This important volume looks at conflicts of interest, codes of ethics, and the regulation of corruption in the United States, Canada, the United Kingdom, Australia, and the European Community. It finds that there is less corruption than ever before, but the gap between public expectations and perceptions has nevertheless widened. Moreover, it questions the dominant academic approach to applied ethics, with its emphasis on training, standards and procedures, and, ultimately, regulation. In contrast, the authors featured in this volume argue that governance is a social process.Ethical governing means attending to the relational aftermath of complex decisions - the ways in which decisions and their execution affect and sustain social relationships. Moreover, applied ethical reasoning in this context must not only confront certain stock issues, but must also lead to widespread participation in decision making processes. Viewed in this way, ethical governing means a respectful discourse involving widespread participation of legitimate viewpoints.Consequently, the authors suggest that the nearly universal dissatisfaction with the state of public ethics is a manifestation of something deeper and more profound. As one author explains, public perceptions won't look up so long as politics remains a spectator sport, dominated by 'sleaze ball tactics and shrinking sound bites'.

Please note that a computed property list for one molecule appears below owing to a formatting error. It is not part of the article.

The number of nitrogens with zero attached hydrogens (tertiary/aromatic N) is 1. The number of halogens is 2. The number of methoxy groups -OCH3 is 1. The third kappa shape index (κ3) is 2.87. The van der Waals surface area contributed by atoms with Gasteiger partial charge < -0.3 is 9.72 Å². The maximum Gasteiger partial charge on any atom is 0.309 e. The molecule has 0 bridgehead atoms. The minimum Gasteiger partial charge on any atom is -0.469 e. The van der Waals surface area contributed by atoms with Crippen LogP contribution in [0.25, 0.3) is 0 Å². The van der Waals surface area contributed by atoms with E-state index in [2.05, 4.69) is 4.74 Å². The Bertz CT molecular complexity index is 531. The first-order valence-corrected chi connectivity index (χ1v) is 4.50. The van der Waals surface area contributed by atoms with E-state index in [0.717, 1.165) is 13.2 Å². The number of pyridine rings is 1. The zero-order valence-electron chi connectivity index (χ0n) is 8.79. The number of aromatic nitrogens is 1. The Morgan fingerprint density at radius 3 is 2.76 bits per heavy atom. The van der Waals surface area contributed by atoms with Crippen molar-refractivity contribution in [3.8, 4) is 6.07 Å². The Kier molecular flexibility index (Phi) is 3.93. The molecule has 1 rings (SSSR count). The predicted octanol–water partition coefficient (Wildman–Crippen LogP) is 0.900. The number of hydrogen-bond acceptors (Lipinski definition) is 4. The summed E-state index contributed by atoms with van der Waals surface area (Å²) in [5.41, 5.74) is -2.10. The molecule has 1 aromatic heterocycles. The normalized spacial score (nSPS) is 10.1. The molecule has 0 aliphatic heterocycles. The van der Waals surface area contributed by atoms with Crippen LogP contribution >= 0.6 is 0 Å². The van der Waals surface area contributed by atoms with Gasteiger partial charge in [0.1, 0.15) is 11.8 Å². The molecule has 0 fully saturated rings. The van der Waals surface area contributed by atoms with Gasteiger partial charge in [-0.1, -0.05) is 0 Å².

Introduction. (F. Thompson). Path Dependence and Self-Reinforcing Processes in the Regulation of Ethics in Politics: Toward a Framework for Comparative Analysis. (D. Saint-Martin). The Ethics Eruption: Sources and Catalysts. (R. Williams). Codes of Conduct for Public Officials in Europe: Common Label, Divergent Purposes. (D. Hine). Political Ethics and Responsible Government. (A. Potter). Comparing Systems of Ethics Regulation. (O. Gay). Canada's Upside-Down World of Public-Sector Ethics. (A. Stark). The Costs and Benefits of Ethics Laws. (B.A. Rosenson). The Effects of Legislative Ethics Law: An Institutional Perspective. (A. Rosenthal). Managerial Leadership and the Ethical Importance of Legacy. (J.P. Dobel). Professional Ethics for Politicians? (J. Uhr). Ethical Political Conduct and Fidelity to the Democratic Ethos. (C.M. Macleod). Governing Pluralism. (A. Sabl). Ethical Reasoning, Epistemology, and Administrative Inquiry. (J.W. Myers, F. Thompson).